Cellular-based machine-to-machine (M2M) communications are one of the key IoT enabling technologies with huge market potential for cellular service providers deploying LTE networks. Massive IoT (MIoT) refers to the tens of billions of M2M devices, objects, and machines that require ubiquitous connectivity [3]. According to the global standards body 3GPP, a massive scale means deploying at least 1 million devices per square kilometer [3]. IoT applications span a wide range of use cases ranging from mission-critical applications with strict latency and reliability requirements (e.g., driverless vehicles) to those that require support of massive number of connected M2M devices with relaxed latency and reliability requirements (e.g., smart meters) [3].
The prior cellular generations were essentially designed to meet the needs of human- type communications (HTC) (e.g., voice, video, and data). However, in order to accelerate industry digitalization, 5G networks are projected to enhance industrial communications, as well. As a result, new industry stakeholders will be able to use novel services and networking capabilities. 5G technology is projected to provide connection and communication needs in vertical industries (e.g., automotive, healthcare, manufacturing, entertainment, and so on) in a cost-effective manner [7].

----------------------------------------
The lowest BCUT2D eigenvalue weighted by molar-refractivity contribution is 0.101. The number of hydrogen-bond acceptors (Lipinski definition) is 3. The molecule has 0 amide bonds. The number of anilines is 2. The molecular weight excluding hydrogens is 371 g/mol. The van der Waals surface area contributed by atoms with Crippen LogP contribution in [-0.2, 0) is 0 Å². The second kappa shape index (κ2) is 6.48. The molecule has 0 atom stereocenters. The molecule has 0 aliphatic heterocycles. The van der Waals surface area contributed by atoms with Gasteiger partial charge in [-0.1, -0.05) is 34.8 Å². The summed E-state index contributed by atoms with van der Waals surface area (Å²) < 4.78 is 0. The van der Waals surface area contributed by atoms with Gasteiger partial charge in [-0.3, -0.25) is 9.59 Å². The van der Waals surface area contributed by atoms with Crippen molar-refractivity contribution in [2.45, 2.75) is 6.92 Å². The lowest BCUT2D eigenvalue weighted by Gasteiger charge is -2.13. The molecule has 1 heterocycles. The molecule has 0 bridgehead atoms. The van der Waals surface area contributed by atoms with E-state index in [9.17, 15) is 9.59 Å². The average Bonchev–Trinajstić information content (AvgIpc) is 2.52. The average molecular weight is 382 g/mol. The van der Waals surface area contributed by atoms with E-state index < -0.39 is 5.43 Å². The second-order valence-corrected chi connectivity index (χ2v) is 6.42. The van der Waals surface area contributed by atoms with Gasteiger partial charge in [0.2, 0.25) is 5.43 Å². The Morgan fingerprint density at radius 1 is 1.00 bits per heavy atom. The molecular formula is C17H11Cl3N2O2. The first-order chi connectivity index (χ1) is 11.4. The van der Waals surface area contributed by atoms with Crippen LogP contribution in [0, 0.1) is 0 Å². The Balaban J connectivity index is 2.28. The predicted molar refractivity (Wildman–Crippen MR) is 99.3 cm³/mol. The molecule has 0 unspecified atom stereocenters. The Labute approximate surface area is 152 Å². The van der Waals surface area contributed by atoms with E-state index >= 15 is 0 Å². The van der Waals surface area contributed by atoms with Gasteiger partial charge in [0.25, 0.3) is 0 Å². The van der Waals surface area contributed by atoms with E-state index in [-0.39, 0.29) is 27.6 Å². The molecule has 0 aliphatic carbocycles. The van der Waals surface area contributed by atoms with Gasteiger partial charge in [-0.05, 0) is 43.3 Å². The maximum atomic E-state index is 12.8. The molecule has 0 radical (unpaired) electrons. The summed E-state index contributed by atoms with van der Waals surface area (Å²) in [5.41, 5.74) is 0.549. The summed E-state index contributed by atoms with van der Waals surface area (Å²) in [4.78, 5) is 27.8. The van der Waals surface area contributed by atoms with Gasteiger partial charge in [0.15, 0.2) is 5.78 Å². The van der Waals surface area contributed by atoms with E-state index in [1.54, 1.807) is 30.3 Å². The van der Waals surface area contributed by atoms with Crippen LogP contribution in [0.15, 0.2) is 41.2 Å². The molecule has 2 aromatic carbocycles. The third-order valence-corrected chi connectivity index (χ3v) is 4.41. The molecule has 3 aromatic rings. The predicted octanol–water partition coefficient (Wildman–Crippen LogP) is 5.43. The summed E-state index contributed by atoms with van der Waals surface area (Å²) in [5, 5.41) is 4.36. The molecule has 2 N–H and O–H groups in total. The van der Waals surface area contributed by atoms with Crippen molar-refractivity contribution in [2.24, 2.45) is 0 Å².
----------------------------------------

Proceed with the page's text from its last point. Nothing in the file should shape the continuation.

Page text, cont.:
According to the United Nations (UN) the world population has reached 8.0 billion in 2022, which is more than three times that in 1950. The world population is projected to reach 8.5 billion in 2030, and to further increase to 9.7 billion in 2050 and 10.7 billion in 2100 [8]. In 1950, approximately 70% of the world population were residing in rural areas. The turning point occurred in 2007; for the first time in history, the global urban population exceeded the global rural population. In 2018, 55% of world population (i.e., 4.2 billion) resided in urban areas. This percentage is expected to reach 60% in 2030. In 2050, more than two-thirds (68%) of global population are projected to reside in urban areas, which is the reverse of that in the mid-twentieth century [9].
Due to the projected increased demand for urbanization [9], it is expected that the demand for smart cities and their applications and services will increase accordingly. According to Allied Market Research, the global smart cities market size was valued at $648.4 B and is expected to reach $6.0 T in 2030, growing at a CAGR of 25.2% from 2021–2030 [10]. Consequently, the number of smart cities which contribute to enhancing the inhabitants’ quality of life (QoL) will increase. According to a study produced by the smart city observatory, part of the IMD world competitive center (WCC), the number of smart cities has increased from 118 cities in 2021 to 141 cities in 2023 [11].